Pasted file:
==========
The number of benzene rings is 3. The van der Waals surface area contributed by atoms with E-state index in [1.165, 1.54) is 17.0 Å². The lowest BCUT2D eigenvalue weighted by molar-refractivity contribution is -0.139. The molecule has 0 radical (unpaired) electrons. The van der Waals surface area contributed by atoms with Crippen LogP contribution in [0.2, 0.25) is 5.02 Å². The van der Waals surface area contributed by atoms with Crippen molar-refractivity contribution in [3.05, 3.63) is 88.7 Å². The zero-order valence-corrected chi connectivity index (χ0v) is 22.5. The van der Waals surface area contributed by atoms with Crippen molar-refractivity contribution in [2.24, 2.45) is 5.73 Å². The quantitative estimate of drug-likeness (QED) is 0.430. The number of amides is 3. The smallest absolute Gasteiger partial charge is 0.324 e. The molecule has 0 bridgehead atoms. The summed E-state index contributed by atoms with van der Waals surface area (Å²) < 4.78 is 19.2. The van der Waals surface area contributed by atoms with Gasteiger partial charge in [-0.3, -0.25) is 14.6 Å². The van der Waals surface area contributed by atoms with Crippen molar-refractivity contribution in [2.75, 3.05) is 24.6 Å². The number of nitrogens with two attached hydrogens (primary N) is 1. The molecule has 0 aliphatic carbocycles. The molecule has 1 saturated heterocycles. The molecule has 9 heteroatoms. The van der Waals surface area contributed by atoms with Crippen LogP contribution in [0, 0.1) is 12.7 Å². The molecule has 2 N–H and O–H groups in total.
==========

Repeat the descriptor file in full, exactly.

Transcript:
The number of benzene rings is 3. The van der Waals surface area contributed by atoms with E-state index in [1.165, 1.54) is 17.0 Å². The lowest BCUT2D eigenvalue weighted by molar-refractivity contribution is -0.139. The molecule has 0 radical (unpaired) electrons. The van der Waals surface area contributed by atoms with Crippen LogP contribution in [0.2, 0.25) is 5.02 Å². The van der Waals surface area contributed by atoms with Crippen molar-refractivity contribution in [3.05, 3.63) is 88.7 Å². The zero-order valence-corrected chi connectivity index (χ0v) is 22.5. The van der Waals surface area contributed by atoms with Crippen molar-refractivity contribution in [2.24, 2.45) is 5.73 Å². The quantitative estimate of drug-likeness (QED) is 0.430. The number of amides is 3. The smallest absolute Gasteiger partial charge is 0.324 e. The molecule has 0 bridgehead atoms. The summed E-state index contributed by atoms with van der Waals surface area (Å²) < 4.78 is 19.2. The van der Waals surface area contributed by atoms with Gasteiger partial charge in [-0.3, -0.25) is 14.6 Å². The van der Waals surface area contributed by atoms with Crippen molar-refractivity contribution in [2.75, 3.05) is 24.6 Å². The number of nitrogens with two attached hydrogens (primary N) is 1. The molecule has 0 aliphatic carbocycles. The molecule has 1 saturated heterocycles. The molecule has 9 heteroatoms. The van der Waals surface area contributed by atoms with Crippen LogP contribution in [0, 0.1) is 12.7 Å². The molecule has 2 N–H and O–H groups in total.